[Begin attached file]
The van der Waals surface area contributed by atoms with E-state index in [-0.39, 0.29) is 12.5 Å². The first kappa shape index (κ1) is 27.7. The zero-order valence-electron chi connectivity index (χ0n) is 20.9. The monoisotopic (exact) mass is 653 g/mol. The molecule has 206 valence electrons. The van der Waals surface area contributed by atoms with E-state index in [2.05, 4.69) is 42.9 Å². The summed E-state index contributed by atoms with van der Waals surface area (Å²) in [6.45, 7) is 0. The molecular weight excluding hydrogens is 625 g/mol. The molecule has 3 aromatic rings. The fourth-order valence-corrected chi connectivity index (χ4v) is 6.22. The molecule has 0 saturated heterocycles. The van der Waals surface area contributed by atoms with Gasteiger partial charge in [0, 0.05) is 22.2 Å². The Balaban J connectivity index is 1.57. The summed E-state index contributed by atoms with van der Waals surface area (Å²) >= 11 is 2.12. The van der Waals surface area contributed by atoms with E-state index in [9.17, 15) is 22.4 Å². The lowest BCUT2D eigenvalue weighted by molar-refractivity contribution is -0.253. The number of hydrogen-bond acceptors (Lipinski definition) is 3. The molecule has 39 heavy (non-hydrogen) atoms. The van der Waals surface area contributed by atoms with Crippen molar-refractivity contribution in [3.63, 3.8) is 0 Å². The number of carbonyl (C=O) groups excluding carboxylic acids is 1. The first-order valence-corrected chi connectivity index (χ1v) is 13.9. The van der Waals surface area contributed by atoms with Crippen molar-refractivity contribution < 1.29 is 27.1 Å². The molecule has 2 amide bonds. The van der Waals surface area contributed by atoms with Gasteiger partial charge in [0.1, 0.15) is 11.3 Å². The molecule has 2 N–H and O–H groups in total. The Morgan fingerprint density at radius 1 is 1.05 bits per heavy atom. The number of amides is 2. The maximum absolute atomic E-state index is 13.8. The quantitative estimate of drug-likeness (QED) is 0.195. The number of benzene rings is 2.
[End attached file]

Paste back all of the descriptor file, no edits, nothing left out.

The van der Waals surface area contributed by atoms with E-state index in [-0.39, 0.29) is 12.5 Å². The first kappa shape index (κ1) is 27.7. The zero-order valence-electron chi connectivity index (χ0n) is 20.9. The monoisotopic (exact) mass is 653 g/mol. The molecule has 206 valence electrons. The van der Waals surface area contributed by atoms with E-state index in [2.05, 4.69) is 42.9 Å². The summed E-state index contributed by atoms with van der Waals surface area (Å²) in [6.45, 7) is 0. The molecular weight excluding hydrogens is 625 g/mol. The molecule has 3 aromatic rings. The fourth-order valence-corrected chi connectivity index (χ4v) is 6.22. The molecule has 0 saturated heterocycles. The van der Waals surface area contributed by atoms with Gasteiger partial charge in [0, 0.05) is 22.2 Å². The Balaban J connectivity index is 1.57. The summed E-state index contributed by atoms with van der Waals surface area (Å²) >= 11 is 2.12. The van der Waals surface area contributed by atoms with E-state index in [9.17, 15) is 22.4 Å². The lowest BCUT2D eigenvalue weighted by molar-refractivity contribution is -0.253. The number of hydrogen-bond acceptors (Lipinski definition) is 3. The molecule has 39 heavy (non-hydrogen) atoms. The van der Waals surface area contributed by atoms with Crippen molar-refractivity contribution in [3.63, 3.8) is 0 Å². The number of carbonyl (C=O) groups excluding carboxylic acids is 1. The first-order valence-corrected chi connectivity index (χ1v) is 13.9. The van der Waals surface area contributed by atoms with Crippen molar-refractivity contribution < 1.29 is 27.1 Å². The molecule has 2 amide bonds. The van der Waals surface area contributed by atoms with Gasteiger partial charge in [0.1, 0.15) is 11.3 Å². The molecule has 2 N–H and O–H groups in total. The Morgan fingerprint density at radius 1 is 1.05 bits per heavy atom. The number of amides is 2. The maximum absolute atomic E-state index is 13.8. The quantitative estimate of drug-likeness (QED) is 0.195. The number of benzene rings is 2.